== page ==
The Chicago Zoological Society is happy to announce that a West African dwarf crocodile hatched at Brookfield Zoo in September.
This is believed to be the first crocodilian species on record to have ever hatched at Brookfield Zoo. The month-and-a-half-old scaly reptile made his public debut this week at the zoo's swamp habitat.
In order to provide the best chance of survival, which includes maintaining a certain temperature throughout the egg's development, it was placed in an incubator and monitored by the animal care staff.
The hatchling's parents - 39-year-old sire Krackle and 24-year-old mom Leviathan - arrived at Brookfield Zoo in April 2005 and May 2019, respectively. A female West African dwarf crocodile lays her eggs in a mound of leaves to keep them warm and will guard the nest until the eggs hatch after a three-month incubation.
The young crocodile at Brookfield Zoo currently weighs about three ounces. Adults weigh between 40 and 70 pounds and measure an average of 5.5 to just over 6 feet long; this is 10 feet smaller and two thousand pounds lighter than the largest crocodile species.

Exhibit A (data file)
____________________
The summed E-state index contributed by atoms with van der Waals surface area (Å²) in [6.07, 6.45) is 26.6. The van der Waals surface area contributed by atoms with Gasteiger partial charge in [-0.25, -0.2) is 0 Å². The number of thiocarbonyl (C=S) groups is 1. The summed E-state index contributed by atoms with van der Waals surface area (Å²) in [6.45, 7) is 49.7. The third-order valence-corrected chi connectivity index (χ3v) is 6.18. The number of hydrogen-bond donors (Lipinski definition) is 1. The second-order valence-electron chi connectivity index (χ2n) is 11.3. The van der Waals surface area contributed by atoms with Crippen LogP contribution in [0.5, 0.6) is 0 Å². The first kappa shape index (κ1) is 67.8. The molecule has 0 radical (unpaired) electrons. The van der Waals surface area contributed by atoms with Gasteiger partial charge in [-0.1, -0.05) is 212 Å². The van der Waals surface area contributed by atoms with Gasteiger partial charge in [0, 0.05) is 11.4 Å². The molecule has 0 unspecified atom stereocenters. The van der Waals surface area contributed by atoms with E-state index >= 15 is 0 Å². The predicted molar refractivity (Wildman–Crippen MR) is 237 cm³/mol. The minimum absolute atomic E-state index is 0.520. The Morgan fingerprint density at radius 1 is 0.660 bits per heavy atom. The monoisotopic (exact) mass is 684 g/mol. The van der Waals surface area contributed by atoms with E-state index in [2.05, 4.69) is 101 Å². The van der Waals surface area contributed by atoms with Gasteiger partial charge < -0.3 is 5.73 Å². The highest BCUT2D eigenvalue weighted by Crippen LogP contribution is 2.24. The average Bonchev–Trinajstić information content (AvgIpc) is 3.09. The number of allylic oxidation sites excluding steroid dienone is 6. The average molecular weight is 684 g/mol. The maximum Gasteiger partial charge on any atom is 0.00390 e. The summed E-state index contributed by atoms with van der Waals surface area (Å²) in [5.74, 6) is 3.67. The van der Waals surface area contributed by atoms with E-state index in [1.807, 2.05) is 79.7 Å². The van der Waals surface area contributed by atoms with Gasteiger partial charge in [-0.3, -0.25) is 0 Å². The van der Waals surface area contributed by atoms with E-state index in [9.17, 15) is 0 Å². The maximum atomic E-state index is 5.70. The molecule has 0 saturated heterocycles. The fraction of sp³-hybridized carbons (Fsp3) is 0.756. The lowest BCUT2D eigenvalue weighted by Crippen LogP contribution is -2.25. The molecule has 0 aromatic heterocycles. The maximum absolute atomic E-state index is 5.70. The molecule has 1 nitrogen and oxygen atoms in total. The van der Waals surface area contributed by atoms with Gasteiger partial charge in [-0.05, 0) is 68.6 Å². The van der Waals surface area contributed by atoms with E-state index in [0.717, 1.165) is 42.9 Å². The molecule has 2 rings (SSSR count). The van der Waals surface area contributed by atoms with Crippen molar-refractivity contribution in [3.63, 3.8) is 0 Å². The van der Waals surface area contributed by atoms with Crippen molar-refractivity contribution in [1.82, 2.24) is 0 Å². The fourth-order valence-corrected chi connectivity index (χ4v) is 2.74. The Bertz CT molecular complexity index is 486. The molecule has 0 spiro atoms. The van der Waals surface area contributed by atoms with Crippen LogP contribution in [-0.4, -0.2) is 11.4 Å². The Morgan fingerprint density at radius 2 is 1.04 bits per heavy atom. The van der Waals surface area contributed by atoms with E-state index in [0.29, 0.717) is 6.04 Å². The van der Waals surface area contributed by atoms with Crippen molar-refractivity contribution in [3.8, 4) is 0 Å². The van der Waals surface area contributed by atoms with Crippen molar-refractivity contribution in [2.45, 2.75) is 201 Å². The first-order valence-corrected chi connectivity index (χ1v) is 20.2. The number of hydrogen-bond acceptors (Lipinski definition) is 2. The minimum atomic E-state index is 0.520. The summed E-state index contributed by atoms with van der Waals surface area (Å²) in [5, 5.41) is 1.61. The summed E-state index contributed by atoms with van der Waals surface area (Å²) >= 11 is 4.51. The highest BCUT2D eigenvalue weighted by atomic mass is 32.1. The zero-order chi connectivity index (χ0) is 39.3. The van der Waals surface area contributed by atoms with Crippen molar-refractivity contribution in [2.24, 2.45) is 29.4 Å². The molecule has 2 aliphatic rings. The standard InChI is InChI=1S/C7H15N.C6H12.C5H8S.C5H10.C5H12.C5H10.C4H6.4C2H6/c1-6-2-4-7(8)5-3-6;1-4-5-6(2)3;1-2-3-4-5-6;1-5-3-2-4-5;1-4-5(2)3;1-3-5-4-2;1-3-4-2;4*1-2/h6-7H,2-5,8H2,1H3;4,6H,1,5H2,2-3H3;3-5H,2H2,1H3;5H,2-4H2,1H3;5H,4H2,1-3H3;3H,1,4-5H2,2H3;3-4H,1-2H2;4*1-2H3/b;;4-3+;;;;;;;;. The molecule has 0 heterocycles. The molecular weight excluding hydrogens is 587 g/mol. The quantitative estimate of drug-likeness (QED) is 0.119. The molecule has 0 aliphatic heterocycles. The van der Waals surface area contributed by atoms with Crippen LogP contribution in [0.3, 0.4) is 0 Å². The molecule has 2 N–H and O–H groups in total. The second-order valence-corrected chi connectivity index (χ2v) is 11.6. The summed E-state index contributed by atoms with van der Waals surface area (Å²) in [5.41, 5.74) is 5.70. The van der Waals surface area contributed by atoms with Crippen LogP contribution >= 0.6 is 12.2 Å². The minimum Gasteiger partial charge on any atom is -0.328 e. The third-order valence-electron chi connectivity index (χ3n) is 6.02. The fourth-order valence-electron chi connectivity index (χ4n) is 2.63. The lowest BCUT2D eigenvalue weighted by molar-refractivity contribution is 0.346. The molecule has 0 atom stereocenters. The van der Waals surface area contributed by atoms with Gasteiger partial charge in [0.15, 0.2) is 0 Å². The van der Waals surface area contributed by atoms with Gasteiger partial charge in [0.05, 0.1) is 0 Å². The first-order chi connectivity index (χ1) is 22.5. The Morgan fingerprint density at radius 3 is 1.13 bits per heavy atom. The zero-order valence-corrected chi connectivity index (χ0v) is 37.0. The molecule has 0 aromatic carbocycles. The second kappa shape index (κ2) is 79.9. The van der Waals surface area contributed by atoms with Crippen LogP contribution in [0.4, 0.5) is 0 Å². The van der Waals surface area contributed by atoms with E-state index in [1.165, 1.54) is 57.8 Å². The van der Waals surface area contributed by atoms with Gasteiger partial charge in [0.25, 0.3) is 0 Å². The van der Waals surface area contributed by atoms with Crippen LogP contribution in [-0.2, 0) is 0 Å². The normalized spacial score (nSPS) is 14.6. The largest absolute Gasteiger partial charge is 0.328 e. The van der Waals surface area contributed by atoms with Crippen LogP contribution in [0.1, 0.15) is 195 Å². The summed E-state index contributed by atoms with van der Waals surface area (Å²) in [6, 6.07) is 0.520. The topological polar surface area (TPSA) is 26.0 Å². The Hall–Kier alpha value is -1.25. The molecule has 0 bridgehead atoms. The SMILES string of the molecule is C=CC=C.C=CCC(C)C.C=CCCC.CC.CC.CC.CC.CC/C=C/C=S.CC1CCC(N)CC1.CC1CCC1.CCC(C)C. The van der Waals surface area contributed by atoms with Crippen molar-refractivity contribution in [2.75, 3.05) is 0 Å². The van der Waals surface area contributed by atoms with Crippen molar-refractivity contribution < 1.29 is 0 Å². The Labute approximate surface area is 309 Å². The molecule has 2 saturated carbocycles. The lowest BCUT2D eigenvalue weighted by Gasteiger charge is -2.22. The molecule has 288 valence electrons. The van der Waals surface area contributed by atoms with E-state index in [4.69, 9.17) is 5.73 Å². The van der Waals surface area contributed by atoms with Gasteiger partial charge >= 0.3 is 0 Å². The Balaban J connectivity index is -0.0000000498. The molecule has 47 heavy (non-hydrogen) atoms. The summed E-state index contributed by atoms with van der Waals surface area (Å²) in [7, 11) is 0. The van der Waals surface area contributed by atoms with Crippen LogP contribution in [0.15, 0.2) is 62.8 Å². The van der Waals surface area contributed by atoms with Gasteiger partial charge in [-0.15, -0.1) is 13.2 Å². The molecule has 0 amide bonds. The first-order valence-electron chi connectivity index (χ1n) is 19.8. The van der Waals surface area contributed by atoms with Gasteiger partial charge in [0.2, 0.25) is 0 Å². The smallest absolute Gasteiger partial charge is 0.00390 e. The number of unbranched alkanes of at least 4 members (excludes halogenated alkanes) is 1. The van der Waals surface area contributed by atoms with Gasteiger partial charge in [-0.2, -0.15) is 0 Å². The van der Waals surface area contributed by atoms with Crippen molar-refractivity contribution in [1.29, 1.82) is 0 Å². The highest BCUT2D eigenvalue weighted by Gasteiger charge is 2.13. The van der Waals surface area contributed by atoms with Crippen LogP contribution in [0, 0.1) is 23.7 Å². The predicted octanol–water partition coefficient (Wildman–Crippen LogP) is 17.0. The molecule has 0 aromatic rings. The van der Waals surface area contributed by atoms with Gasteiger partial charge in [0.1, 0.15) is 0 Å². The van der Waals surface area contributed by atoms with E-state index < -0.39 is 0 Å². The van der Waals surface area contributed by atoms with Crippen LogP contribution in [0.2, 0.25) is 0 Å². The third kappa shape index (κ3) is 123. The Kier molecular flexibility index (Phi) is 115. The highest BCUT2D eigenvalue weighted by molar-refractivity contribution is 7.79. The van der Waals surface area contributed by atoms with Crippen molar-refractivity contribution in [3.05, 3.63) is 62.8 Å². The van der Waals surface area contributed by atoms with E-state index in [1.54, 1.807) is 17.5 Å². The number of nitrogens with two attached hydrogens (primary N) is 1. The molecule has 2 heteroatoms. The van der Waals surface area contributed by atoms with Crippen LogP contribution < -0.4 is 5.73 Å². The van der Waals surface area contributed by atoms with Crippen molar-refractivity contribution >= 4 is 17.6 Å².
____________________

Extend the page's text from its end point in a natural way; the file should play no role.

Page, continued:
This small-scale reptile is patterned with lighter colours when it first hatches and will darken as it matures, making it easy for them to blend in with the shadows at the river's edge. The species is primarily found in the rainforest, swamps, and rivers of West Africa, but if the sun is shining, they may slide onto a log or even climb onto the lower branches of trees to catch some rays.
They eat a diet of mostly small mammals and birds, fish, and insects.
The West African dwarf crocodile is listed as vulnerable on the International Union for Conservation of Nature and Natural Resources' (IUNC) Red List of Threatened Species.